The Saga in Southampton Continues
After two and a half years of denials, plan alterations, yellow yard signs and city council hearings, Buckhead Investment Partners, the developers behind the beleaguered Ashby high-rise, have filed a lawsuit against the City of Houston alleging that authorities overstepped their bounds in issuing denials of the planned mixed-use development. City Attorney Arturo Michel says that the city will contest the lawsuit.
Starting in July 2007, city officials denied permits for the high-rise plans 11 times, citing a little-used driveway ordinance. In September 2009, the city finally approved the plans when the developers modified plans from a 23-story tower with 226 apartments and over 16,000 square feet of commercial space to a reduced scale of 210 apartments and no retail space. But the Buckhead Partners later said they never planned to build the modified structure.
The lawsuit alleges, in part, "The City, in refusing to grant a foundation and site work permit to Plaintiff for which it was entitled for a proposed multi-story mixed use building in Houston, Texas, has taken and damaged Plaintiff's valuable and vested property rights for a public use without payment of compensation, has denied Plaintiff the same protections under the laws applied to similarly situated parties, has acted arbitrarily and capriciously, abused its discretion, has denied reasonable access to Plaintiffs property, and has required of Plaintiff an illegal exaction not roughly proportional to any burden Plaintiff's proposed development might impose."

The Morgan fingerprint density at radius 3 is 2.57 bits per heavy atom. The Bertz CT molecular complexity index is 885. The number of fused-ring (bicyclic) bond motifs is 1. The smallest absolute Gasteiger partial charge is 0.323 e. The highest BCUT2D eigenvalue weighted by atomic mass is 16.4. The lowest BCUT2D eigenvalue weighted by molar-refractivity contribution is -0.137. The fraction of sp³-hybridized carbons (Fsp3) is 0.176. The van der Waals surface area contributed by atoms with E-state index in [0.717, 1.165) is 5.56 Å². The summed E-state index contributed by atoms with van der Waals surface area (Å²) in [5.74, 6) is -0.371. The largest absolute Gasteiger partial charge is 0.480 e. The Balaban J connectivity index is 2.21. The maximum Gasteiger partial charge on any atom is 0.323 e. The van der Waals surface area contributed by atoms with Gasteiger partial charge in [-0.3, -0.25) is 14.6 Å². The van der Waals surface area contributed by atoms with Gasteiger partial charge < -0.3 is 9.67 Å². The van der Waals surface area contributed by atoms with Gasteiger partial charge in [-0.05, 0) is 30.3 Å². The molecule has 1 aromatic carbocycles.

But Stop Ashby High-Rise Task Force co-chairman Chris Amandes told the Houston Chronicle that, considering the city approved one version of the project, the monetary damages seem implausible. “It is hard to see how that difference is worth more than $40 million. It appears that after realizing that their project cannot be financed in the marketplace, the Ashby developers are hoping that their profit might be found at the courthouse.”